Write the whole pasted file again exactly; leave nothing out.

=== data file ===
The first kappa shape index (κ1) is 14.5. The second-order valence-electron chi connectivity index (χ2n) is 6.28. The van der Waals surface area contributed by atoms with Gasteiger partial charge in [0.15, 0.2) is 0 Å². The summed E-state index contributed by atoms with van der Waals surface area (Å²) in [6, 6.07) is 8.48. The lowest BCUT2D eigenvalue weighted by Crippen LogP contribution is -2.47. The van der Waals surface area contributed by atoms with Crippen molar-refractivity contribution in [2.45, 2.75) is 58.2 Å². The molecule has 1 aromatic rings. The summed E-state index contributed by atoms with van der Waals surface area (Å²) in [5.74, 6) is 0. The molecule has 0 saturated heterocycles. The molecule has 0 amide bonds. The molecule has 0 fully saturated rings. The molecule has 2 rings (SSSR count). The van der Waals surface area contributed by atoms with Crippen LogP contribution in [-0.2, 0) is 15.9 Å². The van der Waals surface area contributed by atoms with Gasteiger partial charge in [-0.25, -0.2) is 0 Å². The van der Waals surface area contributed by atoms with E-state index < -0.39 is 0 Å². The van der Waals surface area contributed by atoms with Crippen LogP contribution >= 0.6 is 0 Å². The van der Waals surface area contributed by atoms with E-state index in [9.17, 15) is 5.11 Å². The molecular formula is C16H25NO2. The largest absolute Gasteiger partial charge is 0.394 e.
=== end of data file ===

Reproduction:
The first kappa shape index (κ1) is 14.5. The second-order valence-electron chi connectivity index (χ2n) is 6.28. The van der Waals surface area contributed by atoms with Gasteiger partial charge in [0.15, 0.2) is 0 Å². The summed E-state index contributed by atoms with van der Waals surface area (Å²) in [6, 6.07) is 8.48. The lowest BCUT2D eigenvalue weighted by Crippen LogP contribution is -2.47. The van der Waals surface area contributed by atoms with Crippen molar-refractivity contribution in [2.45, 2.75) is 58.2 Å². The molecule has 1 aromatic rings. The summed E-state index contributed by atoms with van der Waals surface area (Å²) in [5.74, 6) is 0. The molecule has 0 saturated heterocycles. The molecule has 0 amide bonds. The molecule has 0 fully saturated rings. The molecule has 2 rings (SSSR count). The van der Waals surface area contributed by atoms with Crippen LogP contribution in [-0.2, 0) is 15.9 Å². The van der Waals surface area contributed by atoms with Gasteiger partial charge in [-0.25, -0.2) is 0 Å². The van der Waals surface area contributed by atoms with E-state index < -0.39 is 0 Å². The van der Waals surface area contributed by atoms with Crippen LogP contribution >= 0.6 is 0 Å². The van der Waals surface area contributed by atoms with E-state index in [9.17, 15) is 5.11 Å². The molecular formula is C16H25NO2. The largest absolute Gasteiger partial charge is 0.394 e.